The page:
Version 1: 30 March 2020 (PDF version)
Dr John Simmonds, CoramBAAF Director of Policy, Research and Development
Covid-19/coronavirus has created a major health crisis that impacts on every individual and family across the UK. It is not surprising that many of the immediate priorities focus on adults, whether those most at risk from the virus or more generally the public health measures that are intended to significantly reduce the risks of the virus being transmitted. Children are included in this. However, there also needs to be a specific focus on the impact on children when their parents or other members of their family, foster carers or adopters are having to respond to the crisis by making major adjustments to their lives. The impact that this has on them cannot be underestimated. When it comes to children and young people in care, or who have previously been looked after, these issues will be significantly amplified because of:
- their experiences of high degrees of instability and insecurity in their lives;
- the questions that they may have about what might happen to them – ‘Will I catch the virus and die?’; ‘Will you still look after me?’; ‘Is my mum or dad or brothers or sisters OK?’; ‘Is there going to be no more food, like when I came into care?’;
- the potential for the uncertainty, anxiety and stress associated with the crisis to trigger previous traumatic memories and reactions;
- the impact of the severe limitations to most forms of social contact which require establishing workable boundaries in the family, especially for teenagers;
- their opportunities to spend time with family members or siblings whom they are not living with being limited to indirect contact that can safely be arranged through online and internet based communication;
- while children in care are eligible to go to school, this is likely to significantly change what they were familiar with – the school they attended, the teachers they knew, their classmates and the daily routines.
How children specifically respond to any of this will be influenced by their age, history, current circumstances, and what they have come to understand about Covid-19 and the measures put into place. It may impact on their thoughts, feelings and behaviours in many ways, and this is likely to be a combination of the past and the “specific” present. There are a number of key issues to keep in mind:
- Children and young people will have their own thoughts and feelings about what Covid-19 means to them.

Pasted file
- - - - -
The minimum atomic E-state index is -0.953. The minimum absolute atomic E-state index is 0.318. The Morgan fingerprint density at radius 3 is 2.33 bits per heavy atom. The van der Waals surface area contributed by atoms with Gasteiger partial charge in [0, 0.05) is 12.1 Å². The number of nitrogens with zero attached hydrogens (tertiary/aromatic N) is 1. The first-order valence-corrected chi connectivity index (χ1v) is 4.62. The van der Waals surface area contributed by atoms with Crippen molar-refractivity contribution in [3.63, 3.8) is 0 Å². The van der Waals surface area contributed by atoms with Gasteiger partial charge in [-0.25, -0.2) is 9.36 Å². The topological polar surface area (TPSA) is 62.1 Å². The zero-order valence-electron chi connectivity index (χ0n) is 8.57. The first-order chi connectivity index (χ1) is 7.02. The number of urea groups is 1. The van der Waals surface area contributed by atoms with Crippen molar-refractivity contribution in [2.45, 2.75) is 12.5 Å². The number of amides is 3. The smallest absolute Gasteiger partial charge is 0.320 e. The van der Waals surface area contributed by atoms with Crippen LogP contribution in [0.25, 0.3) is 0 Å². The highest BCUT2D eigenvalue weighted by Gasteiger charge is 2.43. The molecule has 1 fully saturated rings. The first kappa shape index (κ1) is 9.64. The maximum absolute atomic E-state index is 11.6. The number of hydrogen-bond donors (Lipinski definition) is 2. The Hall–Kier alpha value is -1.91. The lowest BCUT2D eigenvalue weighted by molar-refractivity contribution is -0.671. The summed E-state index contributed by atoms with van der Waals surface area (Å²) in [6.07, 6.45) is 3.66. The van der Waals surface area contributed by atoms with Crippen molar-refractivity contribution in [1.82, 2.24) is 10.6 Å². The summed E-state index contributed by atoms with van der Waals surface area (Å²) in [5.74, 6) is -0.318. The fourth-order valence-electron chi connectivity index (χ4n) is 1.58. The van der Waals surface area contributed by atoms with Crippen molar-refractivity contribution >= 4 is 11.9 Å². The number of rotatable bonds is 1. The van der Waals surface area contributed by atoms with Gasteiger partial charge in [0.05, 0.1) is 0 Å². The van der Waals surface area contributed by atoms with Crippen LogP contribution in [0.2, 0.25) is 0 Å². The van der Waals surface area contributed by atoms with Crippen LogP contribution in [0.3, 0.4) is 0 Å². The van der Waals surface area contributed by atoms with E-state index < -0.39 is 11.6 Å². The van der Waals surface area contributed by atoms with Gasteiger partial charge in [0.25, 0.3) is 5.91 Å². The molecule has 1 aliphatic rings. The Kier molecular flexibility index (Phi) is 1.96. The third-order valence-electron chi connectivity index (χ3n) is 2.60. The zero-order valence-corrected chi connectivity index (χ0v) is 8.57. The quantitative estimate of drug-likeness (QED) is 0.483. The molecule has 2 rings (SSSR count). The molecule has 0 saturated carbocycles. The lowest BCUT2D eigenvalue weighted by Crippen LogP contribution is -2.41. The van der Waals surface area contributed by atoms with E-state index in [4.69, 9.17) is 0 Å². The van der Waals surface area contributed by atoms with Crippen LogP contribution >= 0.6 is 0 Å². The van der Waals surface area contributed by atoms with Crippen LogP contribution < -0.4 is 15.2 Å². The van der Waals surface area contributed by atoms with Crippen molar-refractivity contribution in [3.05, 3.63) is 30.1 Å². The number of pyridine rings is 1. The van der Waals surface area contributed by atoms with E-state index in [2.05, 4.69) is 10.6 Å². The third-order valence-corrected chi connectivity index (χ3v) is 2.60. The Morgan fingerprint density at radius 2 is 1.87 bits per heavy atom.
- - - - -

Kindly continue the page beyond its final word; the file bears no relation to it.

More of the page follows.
- It is helpful to find age-appropriate ways of communicating about the child or young person’s experiences – what they think and feel. For some, this may be through talking; for others, there will need to be more creative forms of communication such as play, the use of pictures or stories. There is a wide range of online materials that can be very helpful (see below).
- When it is difficult to know what might be going on in a child’s mind, then it can be helpful to put this into words. There is no one right way of beginning or continuing these conversations or activities, but there is one overarching theme – not to allow silence to descend on these matters. Children need to know that they are not alone, that there is somebody whom they can turn to and who will actively, sensitively and thoughtfully respond to them. It is not helpful to falsely reassure them that everything will be OK, but it is helpful to convey to the child that there is an adult on their side who will listen to them and hear their concerns. The materials identified below may be helpful in this.
There is a wide range of materials that can be very helpful in exploring the issues of stress and trauma and responding to these in helpful ways. It is important in accessing these materials that care is exercised when it comes to looked after children. In directly using any of the materials listed below, this must be done in a responsible and appropriate way. That may include discussing specific issues of concern with relevant professionals, such as the child’s social worker or the supervising social worker, to ensure that any approach is appropriate and is applicable.
The Centres for Disease Control and Prevention (USA): has a range of information and materials that covers a wide variety of emergency situations.
The Department for Education has published a wide range of child-centred materials for schools about hygiene and related matters such as sleep that can be used in other settings.
The HelpGuide website has a helpful range of materials for adults dealing with the stress of trauma-related experiences and for children.
The Royal College of Psychiatrists has a wide range of materials on trauma.